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      • You’re right though Johar wouldn’t have then been the ideal producer for this film! In fact I’ve always been suspicious about the fact that suddenly all of the original Agneepath’s downmarket characters get upgrades in the new film whereas the upscale ones are downgraded! So the suave Danny part is given over to Nana (now Dutt), the ‘monstrous’ Vijay is now played by Hrithik. Even the poor nurse becomes a prostitute in this version! Meanwhile the Mithun character (though I could never stand him in the original) gets written out of the script.

        In many films of the masala tradition the villain would be the more upmarket guy who would then treat the lower class hero with distinct condescension. But Johar can’t bear this idea! Everything now has to be reversed. I must say that the remake has annoyed me at many levels the nurse to prostitute shift is the most disgusting of the film’s many moves. Because Hrithik is obviously somewhat downmarket as a character. So the message is clear: you don’t even get a nurse if you’re below a certain social class. You just get the prostitute. Unbelievable! And then people wonder why I dislike Johar so much. Is there anything more monstrous than this guy?!

        You know there’s a certain Fellinesque angle here. In his films (Amarcord for example but also Roma and some others) Fellini shows us how a pure bourgeois stupidity gave rise to the monstrosity of fascism. So that all the ridiculous theater associated with Mussolini was really a mirroring of bourgeois (Italian) practices. And so we see how Italian families are at the dinner table, their regressive views on sexuality and so on.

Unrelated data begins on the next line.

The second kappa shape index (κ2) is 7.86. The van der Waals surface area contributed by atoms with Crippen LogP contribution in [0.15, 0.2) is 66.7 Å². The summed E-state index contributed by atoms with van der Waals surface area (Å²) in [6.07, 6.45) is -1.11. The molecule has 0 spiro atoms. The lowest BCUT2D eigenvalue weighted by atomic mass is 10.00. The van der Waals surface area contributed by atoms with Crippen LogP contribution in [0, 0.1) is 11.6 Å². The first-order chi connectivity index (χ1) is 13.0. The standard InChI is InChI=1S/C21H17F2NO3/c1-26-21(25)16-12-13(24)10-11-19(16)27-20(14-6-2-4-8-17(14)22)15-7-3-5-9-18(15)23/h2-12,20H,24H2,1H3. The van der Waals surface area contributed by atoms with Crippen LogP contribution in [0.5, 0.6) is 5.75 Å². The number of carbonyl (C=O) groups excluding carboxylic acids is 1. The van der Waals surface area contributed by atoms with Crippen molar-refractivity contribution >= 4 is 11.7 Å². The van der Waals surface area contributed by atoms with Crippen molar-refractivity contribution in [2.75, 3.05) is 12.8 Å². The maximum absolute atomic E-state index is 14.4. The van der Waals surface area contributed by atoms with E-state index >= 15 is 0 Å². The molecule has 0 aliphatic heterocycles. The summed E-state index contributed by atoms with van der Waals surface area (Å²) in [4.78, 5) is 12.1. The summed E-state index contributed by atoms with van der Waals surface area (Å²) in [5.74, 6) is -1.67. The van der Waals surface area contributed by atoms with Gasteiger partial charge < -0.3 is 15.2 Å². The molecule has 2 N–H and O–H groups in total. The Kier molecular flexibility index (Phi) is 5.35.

The Johar equivalent here is his own account of his ‘fat’ self in school being ridiculed by his class-mates. As is quite often the case. One should always fear this kind of person acquiring too much power. Because something monstrous then gets out! And this is precisely what happened with fascism in Italy (and elsewhere). a lot of ‘little men’ who got too much power.

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        • The actress in agneepath has no big role.Why are you concerned about it.In Amitabh films he is the main charecter.

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          • I know it’s not a central part (though the character shares some very key scenes with her) but I don’t understand the logical link that makes a nurse a prostitute!

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  2. Abzee, that’s a great reading…but Karan Johar’s likely reason to cast Nana would have been, “good looking vs. not-so-good looking”.

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  3. Henry,
    LOL!!!

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  4. alex adams Says:

    Easily one of the most underutilised talents along with manoj bajpai.
    Both were good in the recent raajneeti—

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  5. alex adams Says:

    Irfan Khan is quite good at the specific pitch he is good at.
    UNdoubtedly an excellent actor who knows how to underplay and speak with his eyes.
    Brilliant in “namesake” where he owned the immensely over rated tabu imo.
    Even in “billu”, he gave a few lessons to the “king”.
    But Nana and Manoj bajpai esp the former.
    The problem with these two is their extremely poor PR skills and inability to “assimilate with the team”.
    Also esp with nana, there is a tendency to get stuck up in his quirks and then he ends up being caricaturised
    Nana–just a cursory viewing of ab tak 56 or raajneeti is “revealing” enuf.